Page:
- The Washington Times - Tuesday, September 26, 2000

The presidential race is now neck-and-neck. Democrats who thought Al Gore was pulling away once and for all after trailing George W. Bush for virtually the entire pre-convention season are going to have to contain their euphoria.

What happened during and after his convention is that Mr. Gore finally became competitive; he did not put the election away. As for Mr. Bush, Republicans have been despairing over Mr. Gore's rise and their man's troubles. They, too, should knock it off. Against long odds namely, peace and unprecedented prosperity of a kind that can propel an incumbent party to another victory Mr. Bush is still very much in it. Both candidates seem to have successfully weathered their "I'd rather be right than be president" phases. The line in question belongs to Walter Mondale, who faced the dismal task of running against incumbent Ronald Reagan in 1984.

It was "morning in America," the Reagan campaign said; the economy was booming after a nasty recession that permanently wrung inflation from the U.S. economy. U.S. prestige abroad was on the rise. The crisis in confidence of Americans in their government, which Jimmy Carter diagnosed in a famous speech following the 1979 energy crisis, looked to have been a loss of confidence mainly in the ability and will of his administration to identify the sources of this unnecessary American decline and to address them with vigor. This Mr. Reagan had done, and he was clearly going to be rewarded with a second term for it.

Hence Mr. Mondale's indulgence of the consolations of philosophy. He knew he was right on the issues and if the people themselves couldn't see it, well, that was their problem. He would not compromise himself by tailoring his correct opinions to please them.

In democratic (small "d") politics, this is the sensibility of a loser. The nobility it self-interestedly assigns to defeat comes directly at the expense of faith in the judgment of the people. It's an anti-democratic sensibility: The people, those fools, are incapable of seeing the truth, too stubborn to be persuaded by right argument.

If this were true, we'd be in deep trouble. Decadence, if it appears in a democratic country, would have to take the form of an infection among the people themselves. Such a diagnosis is quite radical in its implications. If you conclude that the people aren't fit to decide their affairs, who should? Fortunately, there is less evidence that this diagnosis is true than that losing politicians need rationalizations for their defeat. Democratic (small "d" again) electioneering is persuasion as such. If a candidate is not persuasive, he won't win and won't deserve to win. The idea is to be right and to be president. Anybody who sees an essential contradiction between those two things is in trouble.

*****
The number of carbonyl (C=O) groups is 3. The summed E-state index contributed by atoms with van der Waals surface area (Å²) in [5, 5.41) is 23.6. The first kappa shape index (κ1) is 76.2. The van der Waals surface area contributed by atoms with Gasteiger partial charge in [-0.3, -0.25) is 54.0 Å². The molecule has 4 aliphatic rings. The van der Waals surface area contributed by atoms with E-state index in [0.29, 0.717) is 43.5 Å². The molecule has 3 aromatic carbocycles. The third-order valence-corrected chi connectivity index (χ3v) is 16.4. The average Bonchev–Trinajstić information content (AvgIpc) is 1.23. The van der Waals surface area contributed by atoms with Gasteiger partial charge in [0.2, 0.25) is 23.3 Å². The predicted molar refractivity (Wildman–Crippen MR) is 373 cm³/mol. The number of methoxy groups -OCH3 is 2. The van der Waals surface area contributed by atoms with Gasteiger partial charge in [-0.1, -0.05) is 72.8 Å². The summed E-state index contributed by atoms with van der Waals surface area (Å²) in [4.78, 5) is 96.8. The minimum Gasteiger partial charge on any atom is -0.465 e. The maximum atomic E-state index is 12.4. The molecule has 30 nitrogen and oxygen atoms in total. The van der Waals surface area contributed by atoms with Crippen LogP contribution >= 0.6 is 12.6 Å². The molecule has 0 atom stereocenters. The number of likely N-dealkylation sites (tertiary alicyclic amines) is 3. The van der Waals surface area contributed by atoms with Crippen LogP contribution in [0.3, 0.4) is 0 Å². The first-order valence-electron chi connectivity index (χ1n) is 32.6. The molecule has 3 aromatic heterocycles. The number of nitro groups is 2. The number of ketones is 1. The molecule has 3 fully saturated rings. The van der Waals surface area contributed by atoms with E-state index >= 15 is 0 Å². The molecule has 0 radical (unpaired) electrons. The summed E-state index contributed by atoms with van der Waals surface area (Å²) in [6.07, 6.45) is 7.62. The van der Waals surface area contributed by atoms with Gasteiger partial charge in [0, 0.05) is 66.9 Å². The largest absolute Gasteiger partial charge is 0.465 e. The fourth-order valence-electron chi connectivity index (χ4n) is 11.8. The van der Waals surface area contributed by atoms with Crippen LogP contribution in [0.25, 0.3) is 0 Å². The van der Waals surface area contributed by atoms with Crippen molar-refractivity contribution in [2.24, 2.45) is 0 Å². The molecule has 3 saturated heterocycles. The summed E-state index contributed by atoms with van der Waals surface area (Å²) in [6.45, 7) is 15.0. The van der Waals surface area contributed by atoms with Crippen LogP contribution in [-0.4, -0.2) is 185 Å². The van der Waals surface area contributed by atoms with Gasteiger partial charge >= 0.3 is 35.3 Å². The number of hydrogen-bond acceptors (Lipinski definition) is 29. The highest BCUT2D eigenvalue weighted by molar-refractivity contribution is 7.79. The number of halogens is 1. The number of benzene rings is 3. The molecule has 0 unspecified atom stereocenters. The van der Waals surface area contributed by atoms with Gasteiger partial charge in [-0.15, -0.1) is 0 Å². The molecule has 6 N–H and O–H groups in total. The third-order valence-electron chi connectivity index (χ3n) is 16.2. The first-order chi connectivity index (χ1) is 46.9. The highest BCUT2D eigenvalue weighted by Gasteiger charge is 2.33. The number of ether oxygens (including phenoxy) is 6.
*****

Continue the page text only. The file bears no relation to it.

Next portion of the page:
Mr. Gore has (briefly) been in such trouble, and so has Mr. Bush. In August before the convention, his daughter and political confidante, Karenna Gore Schiff, was caught musing about her father's state of mind. She averred that he knew who he was and what he stood for, and winning the presidency was less important to him than those two things. Mr. Bush's moment came the week before last, in Robert Novak's syndicated column. Clearly on the basis of a not-for-attribution discussion with the GOP candidate, Mr. Novak wrote that Mr. Bush had come to see the contest as a fundamental choice between Mr. Gore's desire for a bigger and more intrusive federal government and his on vision of more freedom for people. As Mr. Novak described Mr. Bush's view, if people preferred big government, then so be it.

Now, now. In neither case was it time for the candidate to become fatalistic. The views of the people are not a given in politics. They are susceptible to change, based on the way a campaign runs and a candidate campaigns. If people are looking favorably on bigger government, it's Mr. Bush's job to talk them out of it. If people don't warm to the real Al Gore, Mr. Gore needs to do a better job explaining why they should.

Both candidates seem to understand this now. With the end of the Gore bounce, Mr. Bush has regained his footing. The economy is not an irresistible force propelling Mr. Gore into the White House. Nor is some insatiable American taste for big government. Mr. Bush has a winnable election on his hands.

So does Mr. Gore. There is no apparent desire on the part of the electorate to punish Mr. Gore for the personal disapproval large majorities feel toward President Clinton. Nor is Mr. Gore's heart too pure for the job. No excuses, please. In democratic politics, the winner more often than not deserves his victory, the loser his defeat.

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